Among his favorite photos are a shot of a Browns preseason game at Kent State during Sherk's career, when he was injured and left only to watch and take photos as a budding photographer. A mirrored panel captured half of his face, which he felt accurately illustrated where he was in his life, wanting to be on the field with his teammates and also preparing for life after football. He titled the photo "Split Personality."
Another was a photo of Browns lineman Paul Farren, who went on to play for the Browns from 1983-1991, but not before gaining 40 more pounds than what he weighed in the photo.
A third favorite was a shot of Browns coach Marty Schottenheimer huddled with linebackers Clay Matthews, Dick Ambrose, Charlie Hall and Bill Cowher during a Monday night game.
"All those guys went on to do great things," Sherk recalled, "with Marty and the head coaching, Dick Ambrose being a judge, and Clay Matthews should be in the (Pro Football) Hall of Fame, and Charlie Hall was like an all-time linebacker and of course, Bill Cowher going on to be the head coach of the Super Bowl championship Steelers."
His favorite part about his shift to photography was his ability to stay close to the game and also use it as a transition tool into the next phase of his life, which led to him serving as a counselor to those who left pro football and weren't sure what to do next.
"No. 1, in a transition, you have to let go because you're never going to be a football player again," he said. "Another thing that I realized is you have to give back, because if you continue to focus on yourself, it'll eat you up. Sports is a very narcissistic endeavor. It's all about me. Am I going to make the tackle? Who's the story about on Monday. So that's something that if you're focused on others, you're not eating yourself up with narcissism. And the third thing is you have to master something else."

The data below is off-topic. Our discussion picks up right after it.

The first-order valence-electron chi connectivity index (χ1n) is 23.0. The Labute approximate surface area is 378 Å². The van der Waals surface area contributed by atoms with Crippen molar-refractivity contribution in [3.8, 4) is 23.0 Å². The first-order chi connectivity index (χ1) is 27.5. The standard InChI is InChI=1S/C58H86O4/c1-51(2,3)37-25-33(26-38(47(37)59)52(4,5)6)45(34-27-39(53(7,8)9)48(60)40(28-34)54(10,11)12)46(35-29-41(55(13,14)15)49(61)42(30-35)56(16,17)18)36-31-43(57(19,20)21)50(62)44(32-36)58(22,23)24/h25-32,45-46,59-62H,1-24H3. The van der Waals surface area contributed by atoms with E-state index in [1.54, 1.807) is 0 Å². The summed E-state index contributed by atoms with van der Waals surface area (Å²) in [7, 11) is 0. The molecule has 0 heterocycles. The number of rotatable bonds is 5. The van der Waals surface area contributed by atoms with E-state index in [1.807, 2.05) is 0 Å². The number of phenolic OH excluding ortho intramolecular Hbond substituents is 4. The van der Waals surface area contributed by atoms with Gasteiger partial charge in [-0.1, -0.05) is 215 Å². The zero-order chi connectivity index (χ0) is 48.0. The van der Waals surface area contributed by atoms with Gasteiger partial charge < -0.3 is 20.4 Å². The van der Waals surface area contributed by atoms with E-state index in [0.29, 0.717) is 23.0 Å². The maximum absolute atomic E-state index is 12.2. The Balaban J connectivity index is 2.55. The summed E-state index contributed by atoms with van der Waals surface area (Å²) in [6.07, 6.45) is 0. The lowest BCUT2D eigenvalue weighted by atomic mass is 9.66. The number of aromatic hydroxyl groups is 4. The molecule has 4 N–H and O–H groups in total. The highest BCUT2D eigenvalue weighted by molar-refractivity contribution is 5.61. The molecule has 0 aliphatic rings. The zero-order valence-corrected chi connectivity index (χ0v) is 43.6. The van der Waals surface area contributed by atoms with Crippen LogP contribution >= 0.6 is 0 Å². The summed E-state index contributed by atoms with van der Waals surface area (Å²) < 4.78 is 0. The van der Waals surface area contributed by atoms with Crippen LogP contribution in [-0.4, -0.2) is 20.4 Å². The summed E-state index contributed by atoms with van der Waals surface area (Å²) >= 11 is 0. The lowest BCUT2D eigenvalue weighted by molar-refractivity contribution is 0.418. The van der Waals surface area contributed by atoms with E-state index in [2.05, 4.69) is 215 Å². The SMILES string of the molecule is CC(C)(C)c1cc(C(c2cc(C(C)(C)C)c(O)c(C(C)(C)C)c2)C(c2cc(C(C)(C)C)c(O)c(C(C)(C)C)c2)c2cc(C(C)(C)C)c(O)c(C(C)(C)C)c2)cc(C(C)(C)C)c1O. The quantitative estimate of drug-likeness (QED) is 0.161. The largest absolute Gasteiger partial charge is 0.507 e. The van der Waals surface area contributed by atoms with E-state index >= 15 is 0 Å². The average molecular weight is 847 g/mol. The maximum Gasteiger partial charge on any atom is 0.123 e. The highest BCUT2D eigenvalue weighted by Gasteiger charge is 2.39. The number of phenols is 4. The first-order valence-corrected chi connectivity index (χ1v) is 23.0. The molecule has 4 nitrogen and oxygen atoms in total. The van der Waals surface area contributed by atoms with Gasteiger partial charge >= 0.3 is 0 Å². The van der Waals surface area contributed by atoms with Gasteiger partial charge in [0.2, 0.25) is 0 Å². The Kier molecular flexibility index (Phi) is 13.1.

He mastered something else, earning a master's degree in psychology and serving as a counselor for children and NFL athletes, "which is not too much different than being a child counselor," Sherk said. He then moved into the world of mentoring, consulting with the state of California with mentoring programs and running his own programs in San Diego, facilitating small groups of children in the city's schools.
He said his soft side helps kids tune into the multiple parts of a human personality. The students can look at him, former All-Pro, and realize it's OK to have a sensitive side, too.
Sherk also played an instrumental role in supporting Browns fans during the team's controversial move to Baltimore in 1995, teaming with former teammate and quarterback Brian Sipe by going on a cross-country tour in an RV, stopping with Browns Backers around the United States. The excursion produced a television feature in which he and Sipe reflected on the good times and captured the passion of Browns fans, something of which he and his teammates were aware long before the team faced extinction in Cleveland.
"We knew how big football was in Cleveland," Sherk said of his playing days. "We knew the tradition that football was kind of invented down the road in Canton/Massillon. It wasn't the best of times for Cleveland as a city, but we had the Browns and we knew that if we could win, it would lift the spirits of these people. … That's what we really wanted to do."
Sherk said he still believes the people of Cleveland and beyond saved the Browns, essentially forcing the NFL's hand in bringing the franchise back in 1999 as an expansion team.
Perhaps it was a fitting conclusion for a player who began at a small college and didn't imagine he'd ever make it to the biggest stage in football, only to discover he was capable of success on and off the field in Cleveland and beyond. It seems, in retrospect, as if Cleveland and Sherk were made for one another.
Sherk said it best when remembering how he felt when he was drafted.
"I felt like I hit the lottery when I came here."